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Foundation stone of controversial monument laid in Lidice

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Lidice, Central Bohemia, Oct 10 (CTK) – A symbolic foundation stone of a memorial to pilots Josef Horak and Josef Stribrny was laid on the centenary of their birth today, but a part of the locals as well as some historians are opposed to it.

Horak and Stribrny survived the razing of the village to the ground by the Nazis and the killing of their families because they were in the western resistance during World War Two.

Lidice was obliterated on June 10, 1942, in retaliation for the assassination of high Nazi official Reinhard Heydrich by Czechoslovak paratroopers in Prague. All 173 men were executed, women and children were sent to concentration camps, while some of the children were selected for re-education in Germany. After the war, only 143 women and 17 children returned to the country.

Those opposed to the new memorial do not like calling it a “memorial,” its planned size and its dedication to “all those who fulfilled their oath to the Czechoslovak Republic.”

The opponents were not among the few dozens of the present preople today.

Many Lidice widows were opposed to Horak and Stribrny returning to the renewed Lidice after the war. On the other hand, when Stribrny was imprisoned like most of members of the western resistance after the communists seized power in former Czechoslovakia in 1948, he was released thanks to Lidice women having pleaded for him.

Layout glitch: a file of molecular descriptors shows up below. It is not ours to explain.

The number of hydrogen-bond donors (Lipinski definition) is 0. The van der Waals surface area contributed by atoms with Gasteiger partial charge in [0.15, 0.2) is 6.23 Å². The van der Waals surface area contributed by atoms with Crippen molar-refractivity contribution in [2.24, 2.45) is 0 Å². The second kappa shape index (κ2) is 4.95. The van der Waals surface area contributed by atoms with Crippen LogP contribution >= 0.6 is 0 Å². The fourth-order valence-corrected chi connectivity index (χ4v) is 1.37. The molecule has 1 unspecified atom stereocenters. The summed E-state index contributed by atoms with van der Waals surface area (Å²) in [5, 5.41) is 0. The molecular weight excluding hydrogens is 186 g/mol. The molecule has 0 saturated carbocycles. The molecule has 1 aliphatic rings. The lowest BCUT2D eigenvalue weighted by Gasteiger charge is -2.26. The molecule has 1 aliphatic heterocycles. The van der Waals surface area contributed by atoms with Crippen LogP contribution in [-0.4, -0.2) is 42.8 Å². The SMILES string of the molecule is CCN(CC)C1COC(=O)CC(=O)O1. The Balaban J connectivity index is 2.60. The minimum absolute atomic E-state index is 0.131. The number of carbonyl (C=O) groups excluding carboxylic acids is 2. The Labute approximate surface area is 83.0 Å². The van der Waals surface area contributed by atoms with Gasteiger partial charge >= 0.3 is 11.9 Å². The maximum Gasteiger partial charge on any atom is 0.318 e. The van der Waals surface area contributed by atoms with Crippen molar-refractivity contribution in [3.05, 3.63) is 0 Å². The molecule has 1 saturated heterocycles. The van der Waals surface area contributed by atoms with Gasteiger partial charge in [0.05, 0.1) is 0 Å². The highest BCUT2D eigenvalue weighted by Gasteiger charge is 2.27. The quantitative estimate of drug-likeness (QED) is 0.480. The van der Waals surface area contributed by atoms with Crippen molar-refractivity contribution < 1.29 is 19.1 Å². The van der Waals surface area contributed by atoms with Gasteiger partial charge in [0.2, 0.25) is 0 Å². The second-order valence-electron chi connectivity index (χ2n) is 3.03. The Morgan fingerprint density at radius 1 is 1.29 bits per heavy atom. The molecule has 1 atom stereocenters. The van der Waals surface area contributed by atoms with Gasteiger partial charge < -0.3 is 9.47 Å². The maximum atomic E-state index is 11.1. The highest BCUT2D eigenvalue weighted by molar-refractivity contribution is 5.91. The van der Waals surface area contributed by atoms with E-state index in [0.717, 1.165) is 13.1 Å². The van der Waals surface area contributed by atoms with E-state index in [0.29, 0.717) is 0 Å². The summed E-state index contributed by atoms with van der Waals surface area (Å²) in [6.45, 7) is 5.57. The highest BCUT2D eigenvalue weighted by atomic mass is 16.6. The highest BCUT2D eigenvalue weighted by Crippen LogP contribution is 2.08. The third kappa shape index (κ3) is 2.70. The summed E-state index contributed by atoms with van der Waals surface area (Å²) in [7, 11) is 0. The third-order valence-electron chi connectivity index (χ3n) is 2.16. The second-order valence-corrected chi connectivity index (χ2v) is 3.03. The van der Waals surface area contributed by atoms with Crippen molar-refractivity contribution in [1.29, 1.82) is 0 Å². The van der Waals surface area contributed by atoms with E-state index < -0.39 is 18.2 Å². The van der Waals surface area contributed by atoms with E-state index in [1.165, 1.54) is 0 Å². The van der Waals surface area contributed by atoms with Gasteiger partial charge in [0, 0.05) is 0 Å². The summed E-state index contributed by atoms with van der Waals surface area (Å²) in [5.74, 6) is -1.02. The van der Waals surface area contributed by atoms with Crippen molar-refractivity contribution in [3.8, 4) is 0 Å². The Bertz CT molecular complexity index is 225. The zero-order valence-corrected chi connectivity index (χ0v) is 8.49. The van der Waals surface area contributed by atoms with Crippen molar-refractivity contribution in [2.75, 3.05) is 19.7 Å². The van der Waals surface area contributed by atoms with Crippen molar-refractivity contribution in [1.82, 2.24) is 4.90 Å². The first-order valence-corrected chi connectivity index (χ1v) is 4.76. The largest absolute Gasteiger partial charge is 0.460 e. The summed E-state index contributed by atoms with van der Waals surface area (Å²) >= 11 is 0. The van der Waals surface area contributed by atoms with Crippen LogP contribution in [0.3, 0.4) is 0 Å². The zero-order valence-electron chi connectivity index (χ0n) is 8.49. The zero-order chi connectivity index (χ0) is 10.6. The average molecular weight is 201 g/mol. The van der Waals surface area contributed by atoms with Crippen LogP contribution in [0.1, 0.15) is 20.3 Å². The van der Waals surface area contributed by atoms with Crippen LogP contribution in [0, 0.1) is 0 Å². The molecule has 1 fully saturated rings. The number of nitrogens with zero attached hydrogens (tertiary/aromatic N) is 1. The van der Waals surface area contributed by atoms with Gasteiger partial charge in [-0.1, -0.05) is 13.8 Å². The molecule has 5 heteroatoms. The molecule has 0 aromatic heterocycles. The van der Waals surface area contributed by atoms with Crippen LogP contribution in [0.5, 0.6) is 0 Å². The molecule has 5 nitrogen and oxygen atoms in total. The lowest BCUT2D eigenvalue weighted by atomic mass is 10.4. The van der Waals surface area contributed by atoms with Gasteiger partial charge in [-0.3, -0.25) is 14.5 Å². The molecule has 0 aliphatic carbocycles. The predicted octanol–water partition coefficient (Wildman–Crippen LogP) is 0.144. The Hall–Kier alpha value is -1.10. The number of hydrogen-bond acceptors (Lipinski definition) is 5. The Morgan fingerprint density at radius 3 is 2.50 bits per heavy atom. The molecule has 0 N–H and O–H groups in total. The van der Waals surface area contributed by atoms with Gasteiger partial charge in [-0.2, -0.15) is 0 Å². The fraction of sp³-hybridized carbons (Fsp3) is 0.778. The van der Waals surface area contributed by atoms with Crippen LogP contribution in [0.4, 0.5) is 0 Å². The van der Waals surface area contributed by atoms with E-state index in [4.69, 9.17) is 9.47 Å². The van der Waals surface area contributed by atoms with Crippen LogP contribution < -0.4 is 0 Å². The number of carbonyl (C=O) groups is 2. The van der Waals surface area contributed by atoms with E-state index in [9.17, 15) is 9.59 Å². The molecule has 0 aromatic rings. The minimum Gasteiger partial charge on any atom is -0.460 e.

After the fall of the communist regime, Lidice streets were named after both pilots and a commemorative plaque was unveield to them in the Lidice Memorial museum reception.

Lidice was razed to the pretext of a presumed connection between the village and the attack on Heydrich after the Gestapo intercepted a love letter addressed to an Anna Marusczakova of Holousy, in which her lover wanted to make the impression as if he participated in the resistance activities. He asked her to pass to the Lidice families of the Horaks and Stribrnys greetings from their sons who served with the 311th bombing wing in England.

Milous Cervencl, director of the Lidice Memorial, who did not take part in today’s event, said previously he can see no historical connection between the Lidice tragedy and the war monument destined for “all.”

He said Lidice is a symbol of the war victims from among the civilian population, mainly children, and what is more, in a non-war zone.

He said the Lidice Memorial is to take care of the permanent preservation of the remembrance of the obliteration of Lidice and the sufferings of its citizens who fell victim to the Nazi violence, and the preservation of the name of Lidice as a world symbol of the victims of war crimes.

Cervencl also has objections to the name “memorial.” “In museology, we use the term ‘memorial’ for an architectonic monumental work decorated with sculptures, created in memory of an outstanding personality or event. A monument has a similar function, but smaller dimensions: a pillar, a stone to commemorate a personality or event,” he said.

It is not known yet when the memorial will be built because the association for its construction does not yet have the needed money, it must launch a tender for its form and contact the relevant offices.


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